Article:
As I See It : When, if ever, the glass ceiling be broken?

Thursday 10th January 2019 04:30 EST

Few months ago the Home Office and even the Theresa May government were under enormous stress because of the Windrush scandal. Simply due to colour, hundreds if not thousands of much needed migrant labourers were firstly invited, eventually were vilified and victimised by the Home Office of different governments. The search was on for someone who can bring stability, respect and acceptance for the Home Office as well as the British government. Unanimously one name was proposed by almost all- and Sajid Javid became the first non white Home Secretary, making Asians proud. Some even predicted him as the first British Asian Prime Minister of the Great Britain.

A man of impeccable track record and outstanding temperament brought stability and confidence not only in the Home Office but made life easier for Theresa May, who in the recent times has been the longest serving Home Secretary for Tory government.

Forward to a few months later. During Christmas break some 100 migrants made a bee line crossing the English Channel from European mainland. Sajid Javid had to cut his family holiday short and rush back to chair a meeting with senior officials at the Border Agency and National Crime Agency. He tried to handle the situation in a very objective way. The media went into a frenzy and immigration led the headlines everywhere. It's an example how the coverage of migration in the media and political rhetotic affect reality or fuel misconceptions. Not only just for general public, but for nationally vital issues like Brexit, immigration has become the top reason why a majority of UK voters supported Brexit. Funnily only 13 percent of Britons are immigrants, 6 percent from EU- and 12 percent of this 13 percent from abroad are in prison.

As usual the reports have various tangents, some question Mr Javid's judgement, others think he has done the right thing, some even denounce his approach. That is acceptable if it does not aim at below the belt line. I fear that situation will be like in the famous poem 'The Patriot'.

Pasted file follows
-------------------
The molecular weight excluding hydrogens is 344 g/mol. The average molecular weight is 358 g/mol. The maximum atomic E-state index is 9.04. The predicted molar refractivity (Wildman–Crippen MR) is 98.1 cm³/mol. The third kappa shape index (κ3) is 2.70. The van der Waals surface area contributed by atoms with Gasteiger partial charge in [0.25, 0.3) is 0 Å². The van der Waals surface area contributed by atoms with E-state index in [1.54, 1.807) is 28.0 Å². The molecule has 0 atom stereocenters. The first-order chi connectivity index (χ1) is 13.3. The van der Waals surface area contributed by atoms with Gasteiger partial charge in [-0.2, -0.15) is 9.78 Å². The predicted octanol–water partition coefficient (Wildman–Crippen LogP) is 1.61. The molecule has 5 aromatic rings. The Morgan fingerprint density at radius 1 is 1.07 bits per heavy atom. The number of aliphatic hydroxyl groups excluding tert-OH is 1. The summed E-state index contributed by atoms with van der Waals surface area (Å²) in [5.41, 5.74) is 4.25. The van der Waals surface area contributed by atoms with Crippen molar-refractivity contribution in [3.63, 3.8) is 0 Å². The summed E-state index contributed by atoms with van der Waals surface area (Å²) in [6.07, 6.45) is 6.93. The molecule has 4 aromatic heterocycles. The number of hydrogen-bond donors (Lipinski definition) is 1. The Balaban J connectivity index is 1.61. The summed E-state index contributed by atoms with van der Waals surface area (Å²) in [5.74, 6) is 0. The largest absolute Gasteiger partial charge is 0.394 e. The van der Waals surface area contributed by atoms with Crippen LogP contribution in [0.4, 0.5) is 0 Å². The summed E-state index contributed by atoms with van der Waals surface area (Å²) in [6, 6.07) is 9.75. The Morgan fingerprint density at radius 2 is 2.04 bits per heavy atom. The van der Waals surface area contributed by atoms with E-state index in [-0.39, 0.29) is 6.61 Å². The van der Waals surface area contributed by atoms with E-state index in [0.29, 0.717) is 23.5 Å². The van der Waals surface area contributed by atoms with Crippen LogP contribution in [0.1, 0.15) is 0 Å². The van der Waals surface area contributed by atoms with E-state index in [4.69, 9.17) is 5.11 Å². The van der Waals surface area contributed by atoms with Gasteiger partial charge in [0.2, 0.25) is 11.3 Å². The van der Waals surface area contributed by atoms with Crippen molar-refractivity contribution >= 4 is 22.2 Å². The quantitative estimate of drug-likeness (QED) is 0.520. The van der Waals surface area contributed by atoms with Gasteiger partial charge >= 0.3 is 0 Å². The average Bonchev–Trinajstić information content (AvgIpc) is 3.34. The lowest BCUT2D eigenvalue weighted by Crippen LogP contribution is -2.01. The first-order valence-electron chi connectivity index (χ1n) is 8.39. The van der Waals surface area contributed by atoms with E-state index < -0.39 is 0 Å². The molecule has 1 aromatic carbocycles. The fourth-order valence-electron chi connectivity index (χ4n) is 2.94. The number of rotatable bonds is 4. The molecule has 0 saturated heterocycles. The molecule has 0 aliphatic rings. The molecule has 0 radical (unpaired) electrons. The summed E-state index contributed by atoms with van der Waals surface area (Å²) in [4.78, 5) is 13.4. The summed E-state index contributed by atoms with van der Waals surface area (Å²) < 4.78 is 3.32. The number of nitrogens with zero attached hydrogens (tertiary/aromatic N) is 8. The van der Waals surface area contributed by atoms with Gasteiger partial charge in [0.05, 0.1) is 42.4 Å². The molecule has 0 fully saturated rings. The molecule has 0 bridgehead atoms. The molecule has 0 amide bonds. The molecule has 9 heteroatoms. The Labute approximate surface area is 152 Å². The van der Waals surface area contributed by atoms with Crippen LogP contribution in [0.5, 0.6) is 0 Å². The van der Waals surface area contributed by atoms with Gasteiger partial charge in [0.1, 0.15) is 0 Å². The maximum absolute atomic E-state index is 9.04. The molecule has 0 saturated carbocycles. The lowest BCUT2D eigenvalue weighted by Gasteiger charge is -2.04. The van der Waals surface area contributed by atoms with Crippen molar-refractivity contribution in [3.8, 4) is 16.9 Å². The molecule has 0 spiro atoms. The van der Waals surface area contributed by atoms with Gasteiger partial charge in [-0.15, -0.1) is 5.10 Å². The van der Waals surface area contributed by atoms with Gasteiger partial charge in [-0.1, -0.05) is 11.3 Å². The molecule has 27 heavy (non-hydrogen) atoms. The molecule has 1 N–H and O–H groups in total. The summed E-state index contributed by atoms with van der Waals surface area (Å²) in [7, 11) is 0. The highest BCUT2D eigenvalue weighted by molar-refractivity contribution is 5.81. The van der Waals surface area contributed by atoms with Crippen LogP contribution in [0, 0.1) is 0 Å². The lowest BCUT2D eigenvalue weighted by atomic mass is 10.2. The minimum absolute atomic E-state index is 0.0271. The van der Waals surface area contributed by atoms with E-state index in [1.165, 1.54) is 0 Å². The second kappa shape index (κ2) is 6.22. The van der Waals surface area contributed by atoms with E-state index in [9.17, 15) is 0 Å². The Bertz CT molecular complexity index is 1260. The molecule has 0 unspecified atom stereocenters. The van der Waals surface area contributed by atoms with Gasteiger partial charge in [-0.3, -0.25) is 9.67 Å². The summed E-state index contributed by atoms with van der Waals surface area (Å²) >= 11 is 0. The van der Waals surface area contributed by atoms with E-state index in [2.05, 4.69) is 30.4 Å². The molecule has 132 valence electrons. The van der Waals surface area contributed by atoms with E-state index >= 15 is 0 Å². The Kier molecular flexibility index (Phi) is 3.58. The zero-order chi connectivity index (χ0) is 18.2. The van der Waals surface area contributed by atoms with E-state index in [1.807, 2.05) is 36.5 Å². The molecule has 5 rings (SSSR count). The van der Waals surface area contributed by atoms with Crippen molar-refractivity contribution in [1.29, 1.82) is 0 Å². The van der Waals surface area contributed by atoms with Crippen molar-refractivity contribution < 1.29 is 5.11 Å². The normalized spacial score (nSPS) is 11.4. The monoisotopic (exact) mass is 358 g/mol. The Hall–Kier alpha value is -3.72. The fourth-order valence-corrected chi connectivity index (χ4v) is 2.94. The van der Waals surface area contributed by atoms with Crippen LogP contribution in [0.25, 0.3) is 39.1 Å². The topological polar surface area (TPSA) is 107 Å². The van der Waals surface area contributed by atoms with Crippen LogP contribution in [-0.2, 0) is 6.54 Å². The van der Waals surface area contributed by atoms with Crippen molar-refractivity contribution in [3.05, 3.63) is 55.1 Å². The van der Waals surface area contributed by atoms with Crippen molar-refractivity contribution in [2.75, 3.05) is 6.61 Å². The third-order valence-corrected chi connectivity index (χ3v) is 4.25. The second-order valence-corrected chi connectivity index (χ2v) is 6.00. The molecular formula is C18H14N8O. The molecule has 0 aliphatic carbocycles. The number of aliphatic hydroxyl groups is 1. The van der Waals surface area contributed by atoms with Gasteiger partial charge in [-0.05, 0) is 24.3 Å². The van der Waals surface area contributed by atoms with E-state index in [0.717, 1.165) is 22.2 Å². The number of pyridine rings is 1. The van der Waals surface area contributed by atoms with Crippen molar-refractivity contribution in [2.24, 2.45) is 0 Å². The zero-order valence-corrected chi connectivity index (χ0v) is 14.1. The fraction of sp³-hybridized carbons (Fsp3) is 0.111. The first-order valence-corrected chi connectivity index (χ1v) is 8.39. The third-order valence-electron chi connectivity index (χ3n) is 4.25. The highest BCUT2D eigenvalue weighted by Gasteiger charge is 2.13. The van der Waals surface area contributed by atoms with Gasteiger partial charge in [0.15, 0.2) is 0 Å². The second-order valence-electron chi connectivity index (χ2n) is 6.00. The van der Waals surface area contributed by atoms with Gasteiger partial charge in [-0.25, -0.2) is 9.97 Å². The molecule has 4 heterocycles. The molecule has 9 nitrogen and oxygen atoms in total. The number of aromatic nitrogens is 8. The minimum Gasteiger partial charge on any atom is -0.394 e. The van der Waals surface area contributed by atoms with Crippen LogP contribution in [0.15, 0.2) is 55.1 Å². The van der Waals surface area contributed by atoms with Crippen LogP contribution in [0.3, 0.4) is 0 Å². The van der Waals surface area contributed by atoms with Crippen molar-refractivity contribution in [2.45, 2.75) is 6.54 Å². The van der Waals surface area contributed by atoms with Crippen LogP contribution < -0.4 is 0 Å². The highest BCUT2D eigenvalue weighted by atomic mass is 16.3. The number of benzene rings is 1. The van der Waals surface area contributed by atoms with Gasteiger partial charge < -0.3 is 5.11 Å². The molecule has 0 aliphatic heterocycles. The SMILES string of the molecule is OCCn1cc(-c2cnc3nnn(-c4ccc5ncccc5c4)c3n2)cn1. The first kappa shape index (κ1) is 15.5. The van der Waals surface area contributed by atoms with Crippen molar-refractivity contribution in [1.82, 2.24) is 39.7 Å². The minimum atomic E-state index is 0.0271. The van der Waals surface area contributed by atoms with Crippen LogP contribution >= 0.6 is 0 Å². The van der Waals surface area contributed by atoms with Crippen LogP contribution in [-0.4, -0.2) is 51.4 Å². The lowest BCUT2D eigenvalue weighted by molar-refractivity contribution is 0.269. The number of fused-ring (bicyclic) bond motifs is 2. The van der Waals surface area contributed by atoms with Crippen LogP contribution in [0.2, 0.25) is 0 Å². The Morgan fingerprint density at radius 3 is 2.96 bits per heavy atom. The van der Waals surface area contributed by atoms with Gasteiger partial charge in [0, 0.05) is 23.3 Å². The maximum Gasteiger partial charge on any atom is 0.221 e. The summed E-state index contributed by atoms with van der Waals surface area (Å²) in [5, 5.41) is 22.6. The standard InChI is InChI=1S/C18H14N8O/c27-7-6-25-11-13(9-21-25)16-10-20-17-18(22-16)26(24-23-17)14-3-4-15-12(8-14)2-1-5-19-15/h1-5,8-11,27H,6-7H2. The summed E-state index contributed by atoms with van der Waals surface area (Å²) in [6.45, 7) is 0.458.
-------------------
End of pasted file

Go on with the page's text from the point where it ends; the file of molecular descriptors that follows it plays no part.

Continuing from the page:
Sadiq Khan is also on the same boat. Elected with a large majority in spite of being a Muslim, to speak bluntly. At one stage he was described as the most popular Labour politician. Of late he is facing umpteen number of arrows from not only the Conservatives but also the Labour party.

Whenever a non-white rises distinctly in politics, profession, business or other public services, in the initial stage they are welcome, praised, adored and somehow a stage reaches where they are targeted just because of vested interests. It is a pity.

I recollect a member of the House of Lords in 1988 from a non BAME background who told me that, “Today the four non white members of the House of Commons (Paul Boateng, Keith Vaz, Dianne Abbott and Barney Grant) are fetted, but watch the space. Sooner or rather than later for various reasons they will be marginalised, ignored or prevented from progressing further.” 

I was also told that the Jewish community has created a powerful lobby to safeguard such a calamity falling on their brethren. Blacks and Asians will have to wait for a while to have that umbrella. 

He was also very clear that US faced the same fate. But that was long before a Black man went to Whitehouse. The America today is different from 1955, or for that matter 1988. Britain has come a long way from the 'Rivers of blood.' But as the morning shows the day, it perhaps will never be ready for a BAME Prime Minister, more because UK is characterised by an absence of collective voices assuring the truth.

comments powered by Disqus